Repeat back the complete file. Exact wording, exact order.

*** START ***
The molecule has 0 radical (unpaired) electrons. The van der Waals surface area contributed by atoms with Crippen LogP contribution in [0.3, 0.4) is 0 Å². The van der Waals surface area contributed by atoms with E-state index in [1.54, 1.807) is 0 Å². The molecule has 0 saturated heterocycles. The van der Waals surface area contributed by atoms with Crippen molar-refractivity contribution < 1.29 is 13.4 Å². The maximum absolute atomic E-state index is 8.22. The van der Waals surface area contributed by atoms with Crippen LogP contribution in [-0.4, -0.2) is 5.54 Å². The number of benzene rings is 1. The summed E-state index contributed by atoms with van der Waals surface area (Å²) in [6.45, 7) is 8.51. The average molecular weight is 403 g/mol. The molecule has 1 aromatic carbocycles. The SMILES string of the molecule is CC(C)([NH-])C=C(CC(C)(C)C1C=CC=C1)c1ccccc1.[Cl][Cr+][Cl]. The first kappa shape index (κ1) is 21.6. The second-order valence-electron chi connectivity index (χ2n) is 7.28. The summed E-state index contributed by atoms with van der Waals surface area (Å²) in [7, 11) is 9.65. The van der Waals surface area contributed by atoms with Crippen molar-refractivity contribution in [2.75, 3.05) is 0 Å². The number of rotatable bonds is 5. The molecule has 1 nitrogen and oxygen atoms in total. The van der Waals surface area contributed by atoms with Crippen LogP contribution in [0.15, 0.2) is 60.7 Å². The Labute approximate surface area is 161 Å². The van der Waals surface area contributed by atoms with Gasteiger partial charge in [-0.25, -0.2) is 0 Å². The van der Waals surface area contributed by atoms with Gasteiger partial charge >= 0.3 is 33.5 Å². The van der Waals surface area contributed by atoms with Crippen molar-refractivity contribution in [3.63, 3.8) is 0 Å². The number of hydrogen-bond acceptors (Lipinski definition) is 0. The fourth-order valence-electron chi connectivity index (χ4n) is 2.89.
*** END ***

The molecule has 0 radical (unpaired) electrons. The van der Waals surface area contributed by atoms with Crippen LogP contribution in [0.3, 0.4) is 0 Å². The van der Waals surface area contributed by atoms with E-state index in [1.54, 1.807) is 0 Å². The molecule has 0 saturated heterocycles. The van der Waals surface area contributed by atoms with Crippen molar-refractivity contribution < 1.29 is 13.4 Å². The maximum absolute atomic E-state index is 8.22. The van der Waals surface area contributed by atoms with Crippen LogP contribution in [-0.4, -0.2) is 5.54 Å². The number of benzene rings is 1. The summed E-state index contributed by atoms with van der Waals surface area (Å²) in [6.45, 7) is 8.51. The average molecular weight is 403 g/mol. The molecule has 1 aromatic carbocycles. The SMILES string of the molecule is CC(C)([NH-])C=C(CC(C)(C)C1C=CC=C1)c1ccccc1.[Cl][Cr+][Cl]. The first kappa shape index (κ1) is 21.6. The second-order valence-electron chi connectivity index (χ2n) is 7.28. The summed E-state index contributed by atoms with van der Waals surface area (Å²) in [7, 11) is 9.65. The van der Waals surface area contributed by atoms with Crippen molar-refractivity contribution in [2.75, 3.05) is 0 Å². The number of rotatable bonds is 5. The molecule has 1 nitrogen and oxygen atoms in total. The van der Waals surface area contributed by atoms with Crippen LogP contribution in [0.15, 0.2) is 60.7 Å². The Labute approximate surface area is 161 Å². The van der Waals surface area contributed by atoms with Gasteiger partial charge in [-0.25, -0.2) is 0 Å². The van der Waals surface area contributed by atoms with Gasteiger partial charge >= 0.3 is 33.5 Å². The van der Waals surface area contributed by atoms with Crippen molar-refractivity contribution in [3.63, 3.8) is 0 Å². The number of hydrogen-bond acceptors (Lipinski definition) is 0. The fourth-order valence-electron chi connectivity index (χ4n) is 2.89.